• bikinginla says:

        Actually, it sounds like you’re describing the Mandeville Canyon incident in which Dr. Christopher Thompson slammed on his brakes in front of two — not group — of bicyclists, seriously injuring both. However, neither was killed. Dr. Thompson was sentenced to five years in prison, and was just released after serving four. And it was no accident, as the doctor admitted to the first police officer on the scene that his actions were intentional.

        If the incident you describe had occurred the way you say, it would have been second degree murder and could have resulted in life in prison.

        As for those large groups that spread out to keep drivers from passing, that is, in fact, exactly what they’re trying to do. That’s because it’s very unsafe when drivers attempt to pass within the same in lanes that are too narrow for a car and bike to safely share — which is almost every right lane in Southern California, and most likely the case on the narrow two lane road you describe.

        By riding side-by-side — which is legal in California, as long as the lane is too narrow to share — or even riding solo in the middle of the lane, drivers are forced to go into the other lane to pass, or wait a few moments until it is safe to do so. That said, polite riders will notice when there is a car behind them, and make room to pass when it can be done safely.

        In addition, if they are riding below the speed limit, they are required pull over if — and only if — there are at least five vehicles stuck behind them and unable to pass, just as a slower car would. However, they are under no obligation to pull over for impatient drivers attempting to exceed the speed limit, as was the case in the Mandeville Canyon incident.

        And yes, bicycles are required to stop for stop signs, just as cars are. However, set your anger aside for a moment and consider the chaos that would occur if the front riders in a large group suddenly braked to a stop for a stop sign the riders in back may not even be able to see.

        I can empathize with your frustration — though how you could empathize with a supposed killer, no matter how angry you may be, is, frankly, very disturbing. However, if you would try empathizing with the bike riders for a moment, you might understand why they ride the way they do. And discover that it only takes a little bit of patience and cooperation on both sides to improve everyone’s day.

  6. kdbhiker says:

    That’s why I put a video camera on my bike to record my commute or recreational rides regardless of the distance and at what time of the day. Even in the dark a GoPro or a Contour is going to pick-up headlights or streetlights.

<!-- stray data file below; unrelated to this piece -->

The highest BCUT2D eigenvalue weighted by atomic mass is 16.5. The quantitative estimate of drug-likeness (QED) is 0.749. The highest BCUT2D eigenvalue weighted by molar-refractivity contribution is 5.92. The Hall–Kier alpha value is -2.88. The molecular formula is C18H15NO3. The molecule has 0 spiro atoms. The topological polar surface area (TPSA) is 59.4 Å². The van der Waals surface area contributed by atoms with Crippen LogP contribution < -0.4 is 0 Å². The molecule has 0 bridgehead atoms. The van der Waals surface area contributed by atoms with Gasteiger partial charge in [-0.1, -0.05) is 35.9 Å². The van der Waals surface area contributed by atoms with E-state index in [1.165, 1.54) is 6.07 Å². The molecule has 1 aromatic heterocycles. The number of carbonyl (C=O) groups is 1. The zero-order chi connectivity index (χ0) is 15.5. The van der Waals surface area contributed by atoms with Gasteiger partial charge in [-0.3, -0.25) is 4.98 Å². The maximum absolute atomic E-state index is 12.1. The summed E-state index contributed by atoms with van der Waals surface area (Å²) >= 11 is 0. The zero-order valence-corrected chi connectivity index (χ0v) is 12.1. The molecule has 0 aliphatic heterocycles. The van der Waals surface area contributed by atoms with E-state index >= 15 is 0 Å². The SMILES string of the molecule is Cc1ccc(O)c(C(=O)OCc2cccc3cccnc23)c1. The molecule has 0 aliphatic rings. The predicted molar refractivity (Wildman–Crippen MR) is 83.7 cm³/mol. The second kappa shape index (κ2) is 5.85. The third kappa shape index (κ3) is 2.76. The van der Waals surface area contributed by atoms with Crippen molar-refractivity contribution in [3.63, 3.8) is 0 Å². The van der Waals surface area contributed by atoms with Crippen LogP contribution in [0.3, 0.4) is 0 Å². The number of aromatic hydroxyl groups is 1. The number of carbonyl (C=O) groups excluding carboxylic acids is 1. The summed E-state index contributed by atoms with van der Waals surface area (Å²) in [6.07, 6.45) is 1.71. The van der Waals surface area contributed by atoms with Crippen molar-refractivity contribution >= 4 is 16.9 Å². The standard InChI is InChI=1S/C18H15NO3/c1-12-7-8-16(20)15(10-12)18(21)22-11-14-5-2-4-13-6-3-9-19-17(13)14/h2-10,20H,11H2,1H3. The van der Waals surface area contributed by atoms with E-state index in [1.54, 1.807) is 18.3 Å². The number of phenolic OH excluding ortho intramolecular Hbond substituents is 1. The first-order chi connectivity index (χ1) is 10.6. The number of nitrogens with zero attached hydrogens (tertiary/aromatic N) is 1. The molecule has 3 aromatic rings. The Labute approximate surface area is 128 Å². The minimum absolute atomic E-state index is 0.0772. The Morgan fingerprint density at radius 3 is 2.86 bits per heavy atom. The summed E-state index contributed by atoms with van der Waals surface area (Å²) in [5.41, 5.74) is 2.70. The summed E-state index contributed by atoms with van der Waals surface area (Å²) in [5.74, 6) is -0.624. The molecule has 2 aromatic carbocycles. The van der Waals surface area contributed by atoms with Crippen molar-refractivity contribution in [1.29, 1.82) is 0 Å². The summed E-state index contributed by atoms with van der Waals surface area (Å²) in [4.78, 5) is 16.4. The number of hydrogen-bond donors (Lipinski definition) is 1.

• picayune says:

      Thank you for posting your method i.e., camera on the bike. Yet it doesn’t seem right that a professor would be careless and run a red light. On the other hand, doesn’t law enforcement have the authority to examine digital devices to extrapolate as to whether the driver was distracted? Also, does law enforcement have the authority to check (or inquire) whether the driver or cyclist had any levels of sleeping medication in their systems? I’m just saying that at that time of the morning it may have been a factor? You got a driver and a professor, with both early commutes. Something about this accident does not right right.

  7. […] USC Professor Killed in Early Morning Crash on CPH, CHP Blames Victim (Biking in L.A.) […]

  8. jg says:

    One isn’t even safe on the roads of cycling-mad Belgium.

    US cyclocross pro Amy Dombroski was killed in a collision today in Belgium during a training ride.

    http://velonews.competitor.com/2013/10/news/dombroski-killed-in-training-crash_304886

  9. John says:

    I think the wording is interesting, as according to the paper, the CHP spokesperson didn’t say the truck hit her. Instead, the wording is she “collided with a two-axle flower delivery truck traveling”. When I read this it sounds as though she hit the side of the truck. And it’s odd because that light won’t change unless there is a car on Coastline Drive to trigger it (at that hour). But frankly, I agree 100% with Ted that it’s far too easy to jump to conclusions at this stage, without knowing all the facts.

    My heart goes out to her. We really don’t stand a chance when going up against the mass/weight of vehicles like cars and trucks. Ted’s westside video from the other day is all too familiar to me riding my bike each day…it’s frightening enough in the best of situations and leaves little room for error before our bodies are crushed…

  10. Joe B says:

    “‘One of the biggest things we are having a problem with is bicyclists are not following the rules of the road,’ [CHP Spokesman Leland Tang] said.”

    Really? That’s really one of your biggest problems? How many crashes are the result of bicyclists not following the rules of the road? And how many are the result of aggressive, inattentive, or drunk motorists? Isn’t one of those numbers much, much, much bigger than the other?

  11. kdbhiker says:

    Maybe that cop should tell this cop how to park http://www.youtube.com/watch?v=tDiPpZsM3OU

  12. Wayne Gunn says:

    Maija’s roommate has set up a Caring Bridge info site:

    Dearest friends and family~

    At this time it is difficult to keep up with the requests for information on Maija’s status and my goal is to be sure each of you have up to date info.

    We have created a site for you to get updates and post well wishes. While she may not be able to read your posts right now, I will read them to her when the moments present themselves and they will be saved for her to look back on as she makes progress. Click on the link below.

    http://www.caringbridge.org/visit/maijaheller/mystory

  13. Wayne Gunn says:

    PS- Maija rides to USC daily from home near the accident site and started in early that day (and in the dark) to help load instruments for a two month trans-Pacific research cruise. Needless to say, she will not be able to go on that voyage, rather a different journey- of recovery.